Fact check: No evidence Nostradamus wrote ‘a feeble man shall rule the Western World with jezebel’

Shared thousands of times on Facebook, posts claim 16th century French astrologer Nostradamus wrote a quote about “a feeble man” that “shall rule the Western World with jezebel” amid a “plague.” This is false. The quote, which started circulating in late Nov. 2020 after the U.S. presidential election, is probably fabricated to imitate the style of the astrologer, whose four-line verses, known as quatrains, are often said to predict the future.

Reuters Fact Check. REUTERS

The alleged quote attributed to Nostradamus in social media posts reads: “A plague shall fall upon the world. After, a feeble man shall rule the Western World with jezebel. The people will be damaged and subjugated by a fool ruler. The great eagle shall suffer and fall.”

Facebook posts with this purported quote can be seen  here ,  herehere . Some iterations visible  here  ,  here  ,  here ,  also include a photograph of U.S. President Joe Biden and Vice President Kamala Harris.  

Reuters found no evidence these words were written by Nostradamus. A search for key words in multiple compilations of his work online ( herehere  ), including “Jezebel”, “Western world” and “feeble man” brought no results.  

The results from a Google search of the quote include a fact-check article by Snopes ( here ), a blog post that does not include a reference but attributes the words to Nostradamus (  here  ) and a meme page ( here ). 

Stephane Gerson, Professor of French, French Studies and History at New York University ( here ) dismissed the possibility of the quote being an authentic Nostradamus quatrain.   

“Following a long-established pattern, someone has apparently written a prediction in a language that is meant to evoke his (perhaps cut-and-pasting various clauses taken from Nostradamus’ quatrains),” Gerson told Reuters via email.

For example, Nostradamus’ book "Les Propheties" (“The Prophecies”) which can be seen  here   contains dozens of references to plagues, floods and famines (see examples: page 15, page 28, page 46). However, this is a common recurring theme in Nostradamus’ work. As previously explained by Gerson  here  , “One should keep in mind that plagues were recurrent in 16th-century Europe, during his lifetime. They were one of the travails about which he wrote.”    

Similarly, “Les Propheties” also contain several references to the term “eagle”, which according to Gerson is a “symbol of the Holy Roman Empire” and not the United States, which had yet to be founded. See examples on page 17, page 20, page 22.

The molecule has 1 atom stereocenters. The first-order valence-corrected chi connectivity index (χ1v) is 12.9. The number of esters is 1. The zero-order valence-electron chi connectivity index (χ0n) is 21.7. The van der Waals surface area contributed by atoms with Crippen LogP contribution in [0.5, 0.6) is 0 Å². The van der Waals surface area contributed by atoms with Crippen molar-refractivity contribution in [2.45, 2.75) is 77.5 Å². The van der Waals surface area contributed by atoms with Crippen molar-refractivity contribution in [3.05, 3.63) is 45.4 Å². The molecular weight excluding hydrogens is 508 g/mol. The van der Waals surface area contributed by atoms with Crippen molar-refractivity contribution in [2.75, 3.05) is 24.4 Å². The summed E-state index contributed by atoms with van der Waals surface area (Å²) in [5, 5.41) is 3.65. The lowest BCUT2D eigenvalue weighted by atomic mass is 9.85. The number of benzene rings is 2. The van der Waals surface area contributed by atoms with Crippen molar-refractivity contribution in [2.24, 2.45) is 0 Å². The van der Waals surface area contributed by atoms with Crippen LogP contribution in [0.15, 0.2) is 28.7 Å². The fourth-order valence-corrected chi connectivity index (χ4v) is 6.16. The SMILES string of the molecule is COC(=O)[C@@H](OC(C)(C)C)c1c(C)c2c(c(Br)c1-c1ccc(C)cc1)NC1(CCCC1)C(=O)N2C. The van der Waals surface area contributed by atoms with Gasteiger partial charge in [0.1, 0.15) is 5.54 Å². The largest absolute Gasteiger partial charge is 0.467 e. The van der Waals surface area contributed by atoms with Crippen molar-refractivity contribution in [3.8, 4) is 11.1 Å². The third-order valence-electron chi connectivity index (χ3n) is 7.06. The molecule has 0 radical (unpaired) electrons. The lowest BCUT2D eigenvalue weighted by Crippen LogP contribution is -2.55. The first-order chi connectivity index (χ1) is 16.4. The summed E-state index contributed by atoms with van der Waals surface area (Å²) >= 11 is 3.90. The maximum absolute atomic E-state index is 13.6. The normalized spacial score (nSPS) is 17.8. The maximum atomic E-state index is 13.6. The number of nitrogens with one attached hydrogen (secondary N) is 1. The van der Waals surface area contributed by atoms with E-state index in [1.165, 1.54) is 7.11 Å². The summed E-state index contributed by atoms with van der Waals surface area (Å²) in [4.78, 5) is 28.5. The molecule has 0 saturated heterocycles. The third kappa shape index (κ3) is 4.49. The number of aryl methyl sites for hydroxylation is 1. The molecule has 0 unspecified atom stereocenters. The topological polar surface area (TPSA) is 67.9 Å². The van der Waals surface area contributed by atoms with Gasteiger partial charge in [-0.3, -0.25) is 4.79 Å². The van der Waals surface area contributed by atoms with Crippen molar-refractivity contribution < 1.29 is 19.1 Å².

Gerson also noted an anachronism: Nostradamus’ work did not mention a “Western world” as the purported prophecy claims. “Nostradamus speaks here and there of Western coasts or Europe’s Western reaches but not, as far as I can ascertain, of a Western world.”

According to Lexico, a collaboration between and Oxford University Press (OUP), the earliest use that has been found of the phrase “Western World” is from the late 16th century ( here ). Nostradamus died in 1566 ( here ). 

The earliest iteration of this purported “prophecy” Reuters could find on public Facebook groups and pages dates to Nov. 22, 2020 (  here , here ), days after the news media announced that Biden had won the 2020 U.S. presidential election ( here ), further indicating it is likely a recent concoction.  

The claim regained attention after Biden and Harris were sworn in on Jan. 20 ( here ,  https:// ) and continues to circulate.  

Since there is no earlier trace of this alleged quote and a search of keywords in different compilations of Nostradamus work brought no similar results, this “prophecy” is very likely fabricated.

Reuters previously debunked the claim that Nostradamus predicted the Covid-19 pandemic  here . 


False. There is no evidence Nostradamus ever wrote that “a feeble man shall rule the Western World with jezebel.” Earliest record of it circulating online appears to be from November 2020.

This article was produced by the Reuters Fact Check team. Read more about our work to fact-check social media posts  here  .